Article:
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Or wrath, or craft, may get him.

1 Sol.

He's the devil.

Auf. Bolder, though not so subtle: My valour 's poi

son'd,3

With only suffering stain by him; for him

Shall fly out of itself; nor sleep, nor sanctuary,
Being naked, sick; nor fame, nor Capitol,
The prayers of priests, nor times of sacrifice,
Embarquements all of fury, shall lift up

.Cole, in his DICTIONARY, 1679, renders, "to poche," fundum explorare. The modern word poke is only a hard pronunciation of this word. So to eke was formerly written to ech. Malone.

In Carew's Survey of Cornwall, the word potch is used in almost the same sense, p. 31: "They use also to poche them (fish) with an instrument somewhat like a salmon-speare." Tollet.

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My valour's poison'd, &c.] The construction of this passage would be clearer, if it were written thus:

my valour, poison'd

With only suffering stain by him, for him

Shall fly out of itself. Tyrwhitt.

The amendment proposed by Tyrwhitt would make the construction clear; but I think the passage will un better thus, and with as little deviation from the text:

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my valour 's poison'd;

Which only suffering stain by him, for him
Shall fly out of itself. M. Mason.

-for him

Shall fly out of itself:] To mischief him, my valour should deviate from its own native generosity. Johnson.

5 nor sleep, nor sanctuary, &c.

Embarquements all of fury, &c.] The word, in the old copy, is spelt embarquements, and, as Cotgrave says, meant not only an embarkation, but an embargoing. The rotten privilege and custom that follow, seem to favour this explanation, and therefore the old reading may well enough stand, as an embargo is undoubtedly an impediment. Steevens.

In Sherwood's English and French Dictionary at the end of Cotgrave's, we find—

"To imbark, to imbargue. Embarquer.

"An imbarking, an imbarguing. Embarquement." Cole, in his Latin Dictionary, 1679, has "to imbargue, or lay an imbargo upon." There can be no doubt therefore that the old copy is right.-If we derive the word from the Spanish, embargar, perhaps we ought to write embargement; but Shakspeare's word certainly came to us from the French, and therefore is more properly written embarquements, or embarkments.

Malone.

Their rotten privilege and custom 'gainst
My hate to Marcius: where I find him, were it
At home, upon my brother's guard, even there
Against the hospitable canon, would I

Wash my fierce hand in his heart. Go you to the city;
Learn, how 'tis held; and what they are, that must
Be hostages for Rome.

1 Sol.

Will not you go?

Auf. I am attended at the cypress grove:

I pray you,

('Tis south the city mills) bring me word thither How the world goes; that to the pace of it

I may spur on my journey.

1 Sol.

I shall, sir.

[Exeunt.

6 At home, upon my brother's guard,] In my own house, with my brother posted to protect him. Johnson. So, in Othello:

66

and on the court of guard, —” Steevens.

7 attended —] i. e. waited for. So, in Twelfth Night: thy intercepter-attends thee at the orchard end." Steevens. 8 ('Tis south the city mills)]—But where could Shakspeare have heard of these mills at Antium? I believe we should read:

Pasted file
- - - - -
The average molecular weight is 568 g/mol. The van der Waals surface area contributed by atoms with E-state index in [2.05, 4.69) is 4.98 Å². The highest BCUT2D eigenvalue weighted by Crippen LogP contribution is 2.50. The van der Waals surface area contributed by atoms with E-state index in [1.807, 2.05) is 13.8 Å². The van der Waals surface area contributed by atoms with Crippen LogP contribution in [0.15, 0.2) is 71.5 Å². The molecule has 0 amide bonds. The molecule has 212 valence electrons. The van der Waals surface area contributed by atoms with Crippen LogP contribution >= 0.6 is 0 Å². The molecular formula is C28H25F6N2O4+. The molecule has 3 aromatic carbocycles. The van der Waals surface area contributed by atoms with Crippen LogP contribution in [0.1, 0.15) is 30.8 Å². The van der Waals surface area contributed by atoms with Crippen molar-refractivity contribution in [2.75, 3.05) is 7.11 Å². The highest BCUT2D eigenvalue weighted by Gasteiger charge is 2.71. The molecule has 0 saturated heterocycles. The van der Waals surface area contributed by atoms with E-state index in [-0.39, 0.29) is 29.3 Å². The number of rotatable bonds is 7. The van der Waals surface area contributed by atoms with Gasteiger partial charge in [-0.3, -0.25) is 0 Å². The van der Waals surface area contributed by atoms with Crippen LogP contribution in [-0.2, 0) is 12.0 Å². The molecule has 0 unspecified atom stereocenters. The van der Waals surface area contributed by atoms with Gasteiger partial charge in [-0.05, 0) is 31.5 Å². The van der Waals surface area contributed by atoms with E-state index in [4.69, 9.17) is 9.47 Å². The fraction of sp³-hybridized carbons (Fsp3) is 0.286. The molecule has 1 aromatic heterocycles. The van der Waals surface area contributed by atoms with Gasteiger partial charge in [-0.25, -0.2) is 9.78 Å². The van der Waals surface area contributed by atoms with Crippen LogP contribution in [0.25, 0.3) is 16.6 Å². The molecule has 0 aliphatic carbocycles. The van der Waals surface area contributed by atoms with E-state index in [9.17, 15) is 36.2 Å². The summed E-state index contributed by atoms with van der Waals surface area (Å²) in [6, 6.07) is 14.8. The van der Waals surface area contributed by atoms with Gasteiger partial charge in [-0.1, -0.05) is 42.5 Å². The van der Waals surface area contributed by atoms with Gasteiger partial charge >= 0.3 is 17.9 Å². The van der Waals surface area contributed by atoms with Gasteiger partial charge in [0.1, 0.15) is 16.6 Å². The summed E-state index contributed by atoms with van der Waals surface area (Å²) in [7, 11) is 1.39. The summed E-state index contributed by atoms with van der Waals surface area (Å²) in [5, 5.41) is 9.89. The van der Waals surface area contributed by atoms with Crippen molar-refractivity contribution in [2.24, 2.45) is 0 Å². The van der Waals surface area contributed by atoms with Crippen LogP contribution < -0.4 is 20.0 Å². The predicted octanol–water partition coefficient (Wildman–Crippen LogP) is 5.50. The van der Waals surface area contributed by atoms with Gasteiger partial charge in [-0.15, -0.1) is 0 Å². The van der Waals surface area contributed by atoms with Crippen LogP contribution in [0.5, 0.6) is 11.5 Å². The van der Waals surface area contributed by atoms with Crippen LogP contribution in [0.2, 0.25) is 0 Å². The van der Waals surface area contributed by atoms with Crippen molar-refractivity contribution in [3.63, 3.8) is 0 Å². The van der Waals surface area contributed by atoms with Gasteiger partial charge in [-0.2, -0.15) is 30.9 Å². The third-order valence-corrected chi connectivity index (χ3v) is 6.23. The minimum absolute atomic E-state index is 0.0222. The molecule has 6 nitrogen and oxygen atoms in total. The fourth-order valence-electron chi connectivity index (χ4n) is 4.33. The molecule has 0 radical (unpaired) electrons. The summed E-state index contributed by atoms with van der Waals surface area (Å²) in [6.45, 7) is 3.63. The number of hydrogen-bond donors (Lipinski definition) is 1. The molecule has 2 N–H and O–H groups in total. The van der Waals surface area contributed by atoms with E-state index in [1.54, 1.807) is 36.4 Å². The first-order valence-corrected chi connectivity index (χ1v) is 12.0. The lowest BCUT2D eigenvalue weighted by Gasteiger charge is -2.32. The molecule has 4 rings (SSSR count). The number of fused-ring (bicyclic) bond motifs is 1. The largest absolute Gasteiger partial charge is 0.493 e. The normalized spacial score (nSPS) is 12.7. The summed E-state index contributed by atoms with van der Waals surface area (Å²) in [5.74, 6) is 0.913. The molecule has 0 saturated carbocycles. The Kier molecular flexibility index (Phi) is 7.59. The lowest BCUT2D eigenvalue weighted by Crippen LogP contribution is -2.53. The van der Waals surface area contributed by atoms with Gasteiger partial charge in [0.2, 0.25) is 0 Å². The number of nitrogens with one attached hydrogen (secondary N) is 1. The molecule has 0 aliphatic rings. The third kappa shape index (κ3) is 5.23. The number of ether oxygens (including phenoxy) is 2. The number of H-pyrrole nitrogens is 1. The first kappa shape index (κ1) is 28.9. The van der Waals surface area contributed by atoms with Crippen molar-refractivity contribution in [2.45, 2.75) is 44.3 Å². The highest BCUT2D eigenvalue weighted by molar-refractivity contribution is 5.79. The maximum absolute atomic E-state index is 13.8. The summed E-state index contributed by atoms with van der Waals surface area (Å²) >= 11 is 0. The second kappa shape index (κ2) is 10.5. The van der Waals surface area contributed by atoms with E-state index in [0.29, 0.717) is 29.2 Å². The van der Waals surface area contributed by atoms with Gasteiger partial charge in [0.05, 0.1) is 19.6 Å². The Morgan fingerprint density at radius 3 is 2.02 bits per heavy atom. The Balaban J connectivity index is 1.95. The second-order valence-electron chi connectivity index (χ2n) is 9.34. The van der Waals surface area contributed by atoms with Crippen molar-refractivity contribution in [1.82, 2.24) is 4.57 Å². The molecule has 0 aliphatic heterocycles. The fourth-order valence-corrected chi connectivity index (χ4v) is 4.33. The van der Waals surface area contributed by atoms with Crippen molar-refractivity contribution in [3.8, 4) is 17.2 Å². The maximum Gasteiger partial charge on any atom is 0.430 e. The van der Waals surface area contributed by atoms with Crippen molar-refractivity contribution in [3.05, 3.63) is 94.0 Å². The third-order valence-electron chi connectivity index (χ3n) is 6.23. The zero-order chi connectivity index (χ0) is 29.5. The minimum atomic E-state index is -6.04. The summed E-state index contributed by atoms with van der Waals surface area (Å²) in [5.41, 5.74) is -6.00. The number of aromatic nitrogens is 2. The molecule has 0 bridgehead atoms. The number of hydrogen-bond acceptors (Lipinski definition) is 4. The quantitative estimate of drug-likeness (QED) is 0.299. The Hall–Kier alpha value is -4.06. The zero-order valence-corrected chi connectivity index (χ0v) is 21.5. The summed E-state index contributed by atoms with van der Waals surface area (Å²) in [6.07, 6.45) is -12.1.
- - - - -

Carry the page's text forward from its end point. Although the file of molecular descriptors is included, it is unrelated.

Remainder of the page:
('Tis south the city a mile.)

The old edition reads mils. Tyrwhitt.

Shakspeare is seldom careful about such little improprieties. Coriolanus speaks of our divines, and Menenius of graves in the holy churchyard. It is said afterwards, that Coriolanus talks like a knell; and drums, and Hob, and Dick, are with as little attention to time or place, introduced in this tragedy. Steevens.

Shakspeare frequently introduces those minute local descriptions, probably to give an air of truth to his pieces. So, in Romeo and Juliet:

Again:

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underneath the grove of sycamore,
"That westward rooteth from the city's side."

"It was the nightingale and not the lark

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Nightly she sings on yon pomegranate tree." Mr. Tyrwhitt's question, "where could Shakspeare have heard of these mills at Antium?" may be answered by another question: Where could Lydgate hear of the mills near Troy? "And as I ride upon this flode,

"On eche syde many a mylle stode,

"When nede was their graine and corne to grinde," &c. Auncyent Historie, &c. 1555. Malone.

ACT II.....SCENE I,

Rome. A publick Place.

Enter MENENIUS, SICINIUS, and BRUTUS.

Men. The augurer tells me, we shall have news to night.

Bru. Good, or bad?

Men. Not according to the prayer of the people, for they love not Marcius.

Sic. Nature teaches beasts to know their friends.
Men. Pray you, who does the wolf love?9

Sic. The lamb.

Men. Ay, to devour him; as the hungry plebeians would the noble Marcius.

Bru. He's a lamb indeed, that baes like a bear.

Men. He's a bear, indeed, that lives like a lamb. You two are old men; tell me one thing that I shall ask you. Both Trib. Well, sir.

Men. In what enormity is Marcius poor, that you two have not in abundance?

Bru. He's poor in no one fault, but stored with all. Sic. Especially, in pride.

Bru. And topping all others in boasting.

Men. This is strange now: Do you two know how you are censured here in the city, I mean of us o' the righthand file? Do you?

9 Pray you, &c.] When the tribune, in reply to Menenius's remark, on the people's hate of Coriolanus, had observed that even beasts know their friends, Menenius asks, whom does the wolf love? implying that there are beasts which love nobody, and that among those beasts are the people. Johnson.